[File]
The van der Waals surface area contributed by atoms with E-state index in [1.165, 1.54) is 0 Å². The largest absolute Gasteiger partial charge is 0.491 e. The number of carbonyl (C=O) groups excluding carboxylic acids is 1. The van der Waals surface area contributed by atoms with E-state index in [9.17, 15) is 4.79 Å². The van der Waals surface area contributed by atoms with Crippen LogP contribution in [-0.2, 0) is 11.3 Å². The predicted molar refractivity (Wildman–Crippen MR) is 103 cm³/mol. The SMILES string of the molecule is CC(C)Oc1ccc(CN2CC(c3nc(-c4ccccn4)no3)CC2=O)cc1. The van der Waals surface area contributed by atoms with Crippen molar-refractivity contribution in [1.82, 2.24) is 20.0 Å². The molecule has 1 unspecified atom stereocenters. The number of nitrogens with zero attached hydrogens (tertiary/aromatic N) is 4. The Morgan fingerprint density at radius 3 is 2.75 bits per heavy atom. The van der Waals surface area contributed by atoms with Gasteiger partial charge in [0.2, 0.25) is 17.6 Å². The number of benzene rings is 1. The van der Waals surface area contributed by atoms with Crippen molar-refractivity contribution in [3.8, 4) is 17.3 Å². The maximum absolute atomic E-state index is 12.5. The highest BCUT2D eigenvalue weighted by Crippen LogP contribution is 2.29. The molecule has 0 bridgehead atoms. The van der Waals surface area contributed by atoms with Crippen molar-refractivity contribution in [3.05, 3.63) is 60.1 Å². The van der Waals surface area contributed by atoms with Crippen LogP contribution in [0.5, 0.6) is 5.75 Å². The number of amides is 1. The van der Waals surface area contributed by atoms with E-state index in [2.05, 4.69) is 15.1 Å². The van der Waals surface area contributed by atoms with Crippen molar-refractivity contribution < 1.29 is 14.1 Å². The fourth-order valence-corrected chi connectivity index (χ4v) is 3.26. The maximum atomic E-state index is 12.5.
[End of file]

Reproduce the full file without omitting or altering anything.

The van der Waals surface area contributed by atoms with E-state index in [1.165, 1.54) is 0 Å². The largest absolute Gasteiger partial charge is 0.491 e. The number of carbonyl (C=O) groups excluding carboxylic acids is 1. The van der Waals surface area contributed by atoms with E-state index in [9.17, 15) is 4.79 Å². The van der Waals surface area contributed by atoms with Crippen LogP contribution in [-0.2, 0) is 11.3 Å². The predicted molar refractivity (Wildman–Crippen MR) is 103 cm³/mol. The SMILES string of the molecule is CC(C)Oc1ccc(CN2CC(c3nc(-c4ccccn4)no3)CC2=O)cc1. The van der Waals surface area contributed by atoms with Crippen molar-refractivity contribution in [1.82, 2.24) is 20.0 Å². The molecule has 1 unspecified atom stereocenters. The number of nitrogens with zero attached hydrogens (tertiary/aromatic N) is 4. The Morgan fingerprint density at radius 3 is 2.75 bits per heavy atom. The van der Waals surface area contributed by atoms with Gasteiger partial charge in [0.2, 0.25) is 17.6 Å². The number of benzene rings is 1. The van der Waals surface area contributed by atoms with Crippen molar-refractivity contribution in [3.8, 4) is 17.3 Å². The maximum absolute atomic E-state index is 12.5. The highest BCUT2D eigenvalue weighted by Crippen LogP contribution is 2.29. The molecule has 0 bridgehead atoms. The van der Waals surface area contributed by atoms with Crippen molar-refractivity contribution in [3.05, 3.63) is 60.1 Å². The van der Waals surface area contributed by atoms with Crippen LogP contribution in [0.5, 0.6) is 5.75 Å². The number of amides is 1. The van der Waals surface area contributed by atoms with E-state index in [2.05, 4.69) is 15.1 Å². The van der Waals surface area contributed by atoms with Crippen molar-refractivity contribution < 1.29 is 14.1 Å². The fourth-order valence-corrected chi connectivity index (χ4v) is 3.26. The maximum atomic E-state index is 12.5.